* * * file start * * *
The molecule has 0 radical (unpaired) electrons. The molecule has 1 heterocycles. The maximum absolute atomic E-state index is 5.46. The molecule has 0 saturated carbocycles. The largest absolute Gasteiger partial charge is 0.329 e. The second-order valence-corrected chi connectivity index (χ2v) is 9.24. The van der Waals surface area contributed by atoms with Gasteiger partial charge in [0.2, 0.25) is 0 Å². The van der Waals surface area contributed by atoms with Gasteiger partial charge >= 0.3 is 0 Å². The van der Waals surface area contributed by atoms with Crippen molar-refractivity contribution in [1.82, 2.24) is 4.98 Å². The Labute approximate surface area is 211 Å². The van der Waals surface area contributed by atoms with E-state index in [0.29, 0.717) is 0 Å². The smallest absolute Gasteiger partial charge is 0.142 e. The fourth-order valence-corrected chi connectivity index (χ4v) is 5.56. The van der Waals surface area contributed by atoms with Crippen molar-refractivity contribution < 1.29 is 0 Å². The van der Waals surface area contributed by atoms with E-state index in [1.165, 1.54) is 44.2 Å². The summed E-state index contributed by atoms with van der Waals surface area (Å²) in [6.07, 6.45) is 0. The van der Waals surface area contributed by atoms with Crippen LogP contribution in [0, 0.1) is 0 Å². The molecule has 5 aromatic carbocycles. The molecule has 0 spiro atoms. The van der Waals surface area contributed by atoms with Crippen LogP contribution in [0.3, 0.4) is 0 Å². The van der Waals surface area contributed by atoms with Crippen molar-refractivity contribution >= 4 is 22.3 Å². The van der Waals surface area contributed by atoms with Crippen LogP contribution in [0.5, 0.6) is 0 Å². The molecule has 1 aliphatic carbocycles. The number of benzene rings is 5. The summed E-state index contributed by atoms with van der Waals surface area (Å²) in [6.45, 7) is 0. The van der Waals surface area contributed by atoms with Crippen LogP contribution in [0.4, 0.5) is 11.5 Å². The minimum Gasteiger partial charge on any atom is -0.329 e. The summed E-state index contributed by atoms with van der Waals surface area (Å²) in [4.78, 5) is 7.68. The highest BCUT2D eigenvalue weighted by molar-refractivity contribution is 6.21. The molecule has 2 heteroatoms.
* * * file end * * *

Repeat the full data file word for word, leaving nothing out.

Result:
The molecule has 0 radical (unpaired) electrons. The molecule has 1 heterocycles. The maximum absolute atomic E-state index is 5.46. The molecule has 0 saturated carbocycles. The largest absolute Gasteiger partial charge is 0.329 e. The second-order valence-corrected chi connectivity index (χ2v) is 9.24. The van der Waals surface area contributed by atoms with Gasteiger partial charge in [0.2, 0.25) is 0 Å². The van der Waals surface area contributed by atoms with Gasteiger partial charge >= 0.3 is 0 Å². The van der Waals surface area contributed by atoms with Crippen molar-refractivity contribution in [1.82, 2.24) is 4.98 Å². The Labute approximate surface area is 211 Å². The van der Waals surface area contributed by atoms with E-state index in [0.29, 0.717) is 0 Å². The smallest absolute Gasteiger partial charge is 0.142 e. The fourth-order valence-corrected chi connectivity index (χ4v) is 5.56. The van der Waals surface area contributed by atoms with Crippen molar-refractivity contribution < 1.29 is 0 Å². The van der Waals surface area contributed by atoms with E-state index in [1.165, 1.54) is 44.2 Å². The summed E-state index contributed by atoms with van der Waals surface area (Å²) in [6.07, 6.45) is 0. The van der Waals surface area contributed by atoms with Crippen LogP contribution in [0, 0.1) is 0 Å². The molecule has 5 aromatic carbocycles. The molecule has 0 spiro atoms. The van der Waals surface area contributed by atoms with Crippen LogP contribution in [0.3, 0.4) is 0 Å². The van der Waals surface area contributed by atoms with Crippen molar-refractivity contribution >= 4 is 22.3 Å². The van der Waals surface area contributed by atoms with Crippen LogP contribution in [0.5, 0.6) is 0 Å². The molecule has 1 aliphatic carbocycles. The number of benzene rings is 5. The summed E-state index contributed by atoms with van der Waals surface area (Å²) in [6.45, 7) is 0. The van der Waals surface area contributed by atoms with Crippen LogP contribution in [0.4, 0.5) is 11.5 Å². The minimum Gasteiger partial charge on any atom is -0.329 e. The summed E-state index contributed by atoms with van der Waals surface area (Å²) in [4.78, 5) is 7.68. The highest BCUT2D eigenvalue weighted by molar-refractivity contribution is 6.21. The molecule has 2 heteroatoms.